Trump shrine city migration plan to study

The substitutes of President Donald Trump have attempted to clarify his tweeted proposal to allow detained immigrants to visit "sanctuary cities" Sunday, but have left the case as unstable as when the president had once again presented the plan that his own government had declared dead.

White House Press Secretary Sarah Sanders and Presidential Advisor Kellyanne Conway appeared at This week with George Stephanopolous and Meet the press, respectively, to discuss immigration. Sanders approved the proposal, but did not say that the White House's policy would be to place migrants from the US-Mexico border into liberal districts with self-proclaimed "sanctuary cities," such as the Nancy Pelosi headquarters in San Francisco. Francisco.

White House officials said the plan was discussed and rejected. Friday, however, Trump contradicted his aides and tweeted that the White House "continued to give great importance" to the idea. This meant that on Sunday his officials were scrambling to defend the proposal to stage shows on the weekends.

Sanders presented this idea as a potentially bipartisan victory when he spoke to Stephanopolous on Sunday.

"The president appreciates this idea and the Democrats have said that they want these people to go into their communities, let's see if it works and if everyone wins," said the press officer.

However, Sanders was careful to point out that the idea has not yet come true.

"Whether it advances or not, it remains to be determined," she said. "This was raised at the staff level at the start and pushed back. The Chair wants us to re-examine the matter so that it's done and to have a thorough and thorough review. "

Sanders representative Hogan Gidley was not as cautious during an appearance in Fox News on Saturday. He said the White House was already working with ICE and DHS to implement the plan.

"They said they wanted all these illegal aliens to be part of their communities," Gidley told Jeanine Pirro. "We work with DHS, we work with ICE, to try to make sure that happens, because, after all, that's what they want."

Trump shared Gidley's enthusiasm in a series of tweets on Saturday night in which he once again pleaded for the transfer of immigrants held in sanctuary towns and claimed that such a transfer was perfectly legal .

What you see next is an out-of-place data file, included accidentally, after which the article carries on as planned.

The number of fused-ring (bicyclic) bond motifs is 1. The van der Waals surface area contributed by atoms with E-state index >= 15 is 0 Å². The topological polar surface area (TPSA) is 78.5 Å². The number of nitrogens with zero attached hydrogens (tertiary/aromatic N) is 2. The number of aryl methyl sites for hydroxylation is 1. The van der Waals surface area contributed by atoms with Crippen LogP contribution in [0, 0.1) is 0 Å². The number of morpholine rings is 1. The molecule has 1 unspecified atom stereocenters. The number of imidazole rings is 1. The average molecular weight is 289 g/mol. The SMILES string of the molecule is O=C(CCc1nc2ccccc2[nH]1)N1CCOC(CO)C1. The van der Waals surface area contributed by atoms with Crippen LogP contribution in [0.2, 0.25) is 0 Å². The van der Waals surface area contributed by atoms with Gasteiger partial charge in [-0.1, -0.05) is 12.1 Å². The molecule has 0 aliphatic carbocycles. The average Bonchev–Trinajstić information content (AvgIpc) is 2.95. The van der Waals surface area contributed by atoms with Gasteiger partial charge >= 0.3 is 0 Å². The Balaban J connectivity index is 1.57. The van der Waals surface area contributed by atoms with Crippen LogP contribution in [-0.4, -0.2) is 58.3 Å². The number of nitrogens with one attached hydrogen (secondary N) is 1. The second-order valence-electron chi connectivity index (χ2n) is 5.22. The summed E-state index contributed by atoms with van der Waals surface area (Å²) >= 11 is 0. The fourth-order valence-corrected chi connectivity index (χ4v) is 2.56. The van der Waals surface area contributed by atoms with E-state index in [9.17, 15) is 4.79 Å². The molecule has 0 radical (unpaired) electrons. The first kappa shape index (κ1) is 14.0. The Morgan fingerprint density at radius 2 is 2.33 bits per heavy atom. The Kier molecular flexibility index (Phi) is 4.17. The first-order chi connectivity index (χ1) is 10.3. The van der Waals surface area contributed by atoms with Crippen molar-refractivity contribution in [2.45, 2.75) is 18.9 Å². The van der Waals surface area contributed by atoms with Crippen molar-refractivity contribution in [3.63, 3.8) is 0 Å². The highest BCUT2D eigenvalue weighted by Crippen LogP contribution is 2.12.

The Washington Post reported that members of the Trump government, opposed to this idea at its first appearance, told the president that they thought the transfer of detained immigrants was causing urgent financial, legal and logistical problems.

Now, however, it seems that the president's staff may be willing to make immigration policy from his latest tweets, despite the fact that this proposal was rejected because it was too expensive and maybe illegal.

Sure Meet the press, Conway to put the question bluntly, offering a solution to potential immigrants worried about new proposals.

"Do not come," she said. "It's a perilous and perilous journey where there is no guarantee."

The Bad Faith Policy of the Trump City Sanctuary Plan

As Vox's Dara Lind pointed out, Trump's bus plan of immigrants detained to sanctuary towns betrays a dark line of reasoning.

It is extremely unlikely that he would really push for it, as it would make his political opponents "very happy," despite the tweet. Presumably, Trump thinks the opposite is that liberating immigrants on the streets of San Francisco would cause crime and disruption, or that San Francisco residents would be secretly just as anti-immigrant as him and would flip when they actually saw immigrants in their neighborhoods.

The first, of course, only makes sense if Trump believes he has his own lies about immigrant crime – but since it's a lie, there would be no real crime or massive disruption. The second is more difficult to refute but certainly indicates that Trump may not understand that much of the public really disagrees with him about immigration – not just the "sanctuary cities" governments, but the people who elect them.

In early April, the president said he wanted to take ICE "in a more severe direction". His bus route for immigrants held across the country might be the next policy to be adopted as a result of this decision. Although his staff may not have a consistent message on the transport plan, it is clear that he is now back on the table for review.

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